On the way to NUWARA ELIYA we visited the traditional BLUE FIELD tea factory surrounded by thousands of clipped tea bushes stretching away over the hillsides. Tea is the dried leaf-bud of Camellia sinensis – from the common camellia family beloved by gardeners for their spectacular winter flowering displays. Most of the workers in these fields – doing the back-breaking of plucking the young leaves from dawn till dusk – are the dark, slight Tamil people – originally brought over by the British from India. The cavernous building of this plantation was more than 150 years old – and some of the machines were 100 years old. The most modern was a dross separator which worked on electrical friction and picked all the twigs and bits out of the drying leaves – and guess what they did with all the waste – you’ve got it – COMPOSTED IT ALL for use in the nursery. They also had recycling bins everywhere we went in Sri Lanka, including in this factory.
It was another 10 degrees cooler in NUWARA ELIYA which was great for going out walking and exploring. There really was food growing everywhere and a fabulous market in the town where everything was sold bare – from fish to grains to fruit and vegetables – a feast for the eyes and nose. No wonder the food tasted so good. No hydroponics here.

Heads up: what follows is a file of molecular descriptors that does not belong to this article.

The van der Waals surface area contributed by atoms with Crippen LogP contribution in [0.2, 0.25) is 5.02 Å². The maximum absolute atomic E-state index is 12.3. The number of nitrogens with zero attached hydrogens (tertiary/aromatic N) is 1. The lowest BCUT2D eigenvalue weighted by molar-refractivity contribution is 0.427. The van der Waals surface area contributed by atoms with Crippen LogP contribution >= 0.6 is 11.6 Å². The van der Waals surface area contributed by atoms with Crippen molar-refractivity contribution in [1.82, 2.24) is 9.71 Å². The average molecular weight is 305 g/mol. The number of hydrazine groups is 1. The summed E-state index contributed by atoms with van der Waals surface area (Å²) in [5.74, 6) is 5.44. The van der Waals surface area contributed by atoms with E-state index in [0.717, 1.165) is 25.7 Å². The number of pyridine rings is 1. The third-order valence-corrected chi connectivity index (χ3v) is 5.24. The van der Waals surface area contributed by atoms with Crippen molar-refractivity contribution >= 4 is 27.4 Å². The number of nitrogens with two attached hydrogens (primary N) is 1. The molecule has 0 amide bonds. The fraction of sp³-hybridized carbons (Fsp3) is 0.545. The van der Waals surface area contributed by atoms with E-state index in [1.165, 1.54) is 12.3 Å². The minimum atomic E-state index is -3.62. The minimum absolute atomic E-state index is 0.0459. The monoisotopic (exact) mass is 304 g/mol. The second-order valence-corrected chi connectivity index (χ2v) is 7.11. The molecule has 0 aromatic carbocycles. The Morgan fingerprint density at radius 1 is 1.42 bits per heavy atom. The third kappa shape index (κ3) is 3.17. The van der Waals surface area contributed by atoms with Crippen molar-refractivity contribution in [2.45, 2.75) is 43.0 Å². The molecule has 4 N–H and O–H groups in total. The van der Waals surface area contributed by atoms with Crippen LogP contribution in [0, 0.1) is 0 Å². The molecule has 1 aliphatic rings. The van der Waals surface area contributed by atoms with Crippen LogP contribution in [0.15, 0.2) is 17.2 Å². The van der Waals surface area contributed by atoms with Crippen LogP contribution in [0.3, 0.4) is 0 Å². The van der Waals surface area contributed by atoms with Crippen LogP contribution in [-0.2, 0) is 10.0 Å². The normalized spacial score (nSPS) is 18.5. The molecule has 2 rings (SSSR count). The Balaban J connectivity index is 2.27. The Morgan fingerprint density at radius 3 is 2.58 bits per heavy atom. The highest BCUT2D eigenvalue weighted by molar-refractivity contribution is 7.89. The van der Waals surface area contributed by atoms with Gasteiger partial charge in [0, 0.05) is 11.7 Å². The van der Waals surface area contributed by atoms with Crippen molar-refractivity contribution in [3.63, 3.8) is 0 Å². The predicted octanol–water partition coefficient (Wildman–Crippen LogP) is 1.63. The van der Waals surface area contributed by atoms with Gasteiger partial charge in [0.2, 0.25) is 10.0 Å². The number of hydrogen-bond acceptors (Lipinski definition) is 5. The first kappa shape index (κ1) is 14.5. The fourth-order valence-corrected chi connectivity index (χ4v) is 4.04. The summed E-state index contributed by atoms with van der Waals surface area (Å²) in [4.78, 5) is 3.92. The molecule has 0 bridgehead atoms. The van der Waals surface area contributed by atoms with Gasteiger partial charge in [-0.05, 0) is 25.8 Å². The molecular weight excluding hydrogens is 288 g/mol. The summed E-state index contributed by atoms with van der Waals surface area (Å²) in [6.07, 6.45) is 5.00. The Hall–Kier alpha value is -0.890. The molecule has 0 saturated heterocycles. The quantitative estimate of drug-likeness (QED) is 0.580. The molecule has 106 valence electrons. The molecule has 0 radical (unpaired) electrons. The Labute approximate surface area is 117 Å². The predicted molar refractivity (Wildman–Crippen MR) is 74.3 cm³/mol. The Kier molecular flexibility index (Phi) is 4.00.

Top tip. Go for a walk in the VICTORIA GARDENS in the centre of town. It’s a haven out of the traffic, has a great cafe with Sri Lankan buffet AND sells REAL COFFEE – something which is very hard to find in Sri Lanka – they do fabulous tea and terrible coffee. We had learned, by the end of the trip, to ask for kopi ceylon – which is what the locals drink and very similar to the muddy, black sweet coffee you get in Indonesia – which I personally love. They think tourists want Nescafe?
I put aside a whole day to visit the HAGKALA BOTANIC GARDENS 10km south of Nuwara Eliya and what a treat it was. I just wish that I could be there in April when I would see the glory of all the bedding plants that were being prepared by the gardeners – not only here, but throughout the whole town too. This flowering display attracts half a million visitors in April and May. We were here in January – the middle of summer back in Australia – but the just emerging buds on the creeping jasmine told me it must be early spring here – ideal for walking and sightseeing. It’s good idea to check the seasons – especially the monsoons – before you come – they differ from the west to the east.